Few Indonesian companies are among the largest in the world. By comparison, Malaysia and Singapore have a handful. No Indonesian companies are global champions or global brands. Singapore has one in Singapore Airlines.
Several Southeast Asian consolidators are invested in Indonesia: Axiata, Maybank, Temasek, Khazanah. But few Indonesian firms have ventured elsewhere. Openness to the outside world remains low.
Indonesia remains focused on industries where government favor and who you know matter more than what you can do. World-beating brands and technologies are not required. Government intervention and dominance by elite families mean success in Indonesia usually results less from competition-driven innovation than from holding one’s own. Owners and families remain satisfied. Company management is locked into complacency.
This introverted perspective have helped spare Indonesia much pain during the current downturn, but also explain why it took almost a decade to recover from the Asian crisis. In some respects, the nation remains stuck in 1999. The advantage is that the current downturn temporarily brought the rest of the world back to 1999. Indonesia’s peers are suffering but its firms are healthy.
However, nothing stays the same indefinitely. The window of opportunity for Indonesian firms is six to 18 months. Eventually, the integration of Asean will continue. The Persian Gulf will begin to take interest in Indonesian resources. The Japanese and Koreans will try to employ their technological prowess here. India will start hunting.
How will Indonesian companies respond? How will they compete? What advantages do they have? Can they succeed only by playing defense, protecting their turf, or can they win by going on the offensive?
Indonesian firms should take advantage of weaknesses elsewhere. Negative growth in many of Asia’s economies, as well as in Europe and the United States, mean much foreign expertise remains unemployed. Indonesian firms should lure it to Jakarta. President Susilo Bambang Yudhoyono should begin his second term boldly, passing legislation to boost competitiveness and help companies attract talent from across the region and the world. Singapore thrives as a port to the world, a conduit to business and a safe haven for labour and capital. Singapore and Malaysia win much business from Indonesia. This can change. It must change.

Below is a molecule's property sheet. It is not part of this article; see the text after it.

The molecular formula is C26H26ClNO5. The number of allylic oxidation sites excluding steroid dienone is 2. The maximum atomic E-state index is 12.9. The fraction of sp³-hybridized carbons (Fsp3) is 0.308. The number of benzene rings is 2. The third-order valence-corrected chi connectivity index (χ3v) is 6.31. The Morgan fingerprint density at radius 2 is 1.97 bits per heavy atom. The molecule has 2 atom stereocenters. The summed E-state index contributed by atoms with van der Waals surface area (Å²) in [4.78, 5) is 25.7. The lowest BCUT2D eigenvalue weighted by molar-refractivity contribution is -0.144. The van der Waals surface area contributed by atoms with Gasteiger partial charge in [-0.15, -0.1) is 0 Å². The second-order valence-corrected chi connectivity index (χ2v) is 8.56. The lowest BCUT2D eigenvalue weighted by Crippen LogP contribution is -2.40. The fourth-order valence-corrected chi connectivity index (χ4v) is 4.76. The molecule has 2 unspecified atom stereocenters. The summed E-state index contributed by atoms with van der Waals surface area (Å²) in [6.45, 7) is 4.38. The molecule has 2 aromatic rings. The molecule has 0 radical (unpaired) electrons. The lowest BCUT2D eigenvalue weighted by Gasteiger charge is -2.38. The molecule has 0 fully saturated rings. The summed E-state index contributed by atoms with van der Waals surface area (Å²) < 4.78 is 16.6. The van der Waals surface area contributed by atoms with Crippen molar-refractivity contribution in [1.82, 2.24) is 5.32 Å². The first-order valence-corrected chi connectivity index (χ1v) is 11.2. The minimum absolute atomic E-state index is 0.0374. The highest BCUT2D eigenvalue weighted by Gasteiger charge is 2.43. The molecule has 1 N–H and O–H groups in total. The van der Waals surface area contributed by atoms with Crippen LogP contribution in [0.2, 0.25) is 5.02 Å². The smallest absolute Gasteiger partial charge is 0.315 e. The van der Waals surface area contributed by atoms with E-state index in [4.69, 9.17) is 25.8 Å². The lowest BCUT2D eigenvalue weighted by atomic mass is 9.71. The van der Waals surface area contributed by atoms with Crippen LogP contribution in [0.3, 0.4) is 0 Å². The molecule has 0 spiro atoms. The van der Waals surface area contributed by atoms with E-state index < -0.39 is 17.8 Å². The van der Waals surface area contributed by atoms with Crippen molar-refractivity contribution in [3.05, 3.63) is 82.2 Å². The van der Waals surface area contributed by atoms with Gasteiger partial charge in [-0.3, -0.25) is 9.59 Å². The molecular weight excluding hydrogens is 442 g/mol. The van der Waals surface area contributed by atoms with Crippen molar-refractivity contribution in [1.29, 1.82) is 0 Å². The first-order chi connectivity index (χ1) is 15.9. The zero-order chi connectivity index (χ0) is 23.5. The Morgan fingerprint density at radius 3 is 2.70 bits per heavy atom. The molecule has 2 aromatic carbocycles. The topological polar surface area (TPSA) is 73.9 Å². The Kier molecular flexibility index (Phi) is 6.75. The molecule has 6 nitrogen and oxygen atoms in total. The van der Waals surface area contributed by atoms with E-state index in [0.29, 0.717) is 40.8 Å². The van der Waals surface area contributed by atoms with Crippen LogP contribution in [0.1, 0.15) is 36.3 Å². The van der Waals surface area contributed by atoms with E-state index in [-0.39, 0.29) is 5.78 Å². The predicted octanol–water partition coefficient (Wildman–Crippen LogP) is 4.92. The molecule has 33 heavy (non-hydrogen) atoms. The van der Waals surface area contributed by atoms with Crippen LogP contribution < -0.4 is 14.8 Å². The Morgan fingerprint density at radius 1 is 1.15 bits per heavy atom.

Indonesian corporations must invest in expertise, branding, and research and development. They must move up the value chain from plantations to manufacturing (hardware), to services (software), to innovation (wetware). They must seek lucrative partnerships and alliances. And they must invest in creating a performance-based culture to bring out the best in their people.
The finance, retail, airline, shipping, media and real estate sectors are hurting. Indonesian financial superstars should begin to build a local and regional powerhouse by hiring foreign talent. The government should encourage the building of a hub for air and sea transportation. Companies should add value to natural resources. As in the Gulf, foreign investment can rapidly build infrastructure. Indonesia should build technological and environmental champions by taking advantage of wind, solar and thermal resources.
Who has the confidence to act so boldly? Which executives will take up the mantle? Will the government dismantle the laws that impede success? How will the status quo react to a performance-based culture? Will locals dismiss incoming foreigners as colonialists?
The near term will prove tough, especially as the window of opportunity begins to close and competition becomes fiercer. Not all risk will be rewarded. But nothing holds back Indonesia except belief! Do Indonesians want to be successful? Will they fight for it? The past is no longer a burden or an excuse. Debt levels are acceptable. GDP is growing. India threw off the restrictive Licence Raj. Deng Xiaopeng rebranded Chinese communism as capitalism written in red. It is now Indonesia’s turn.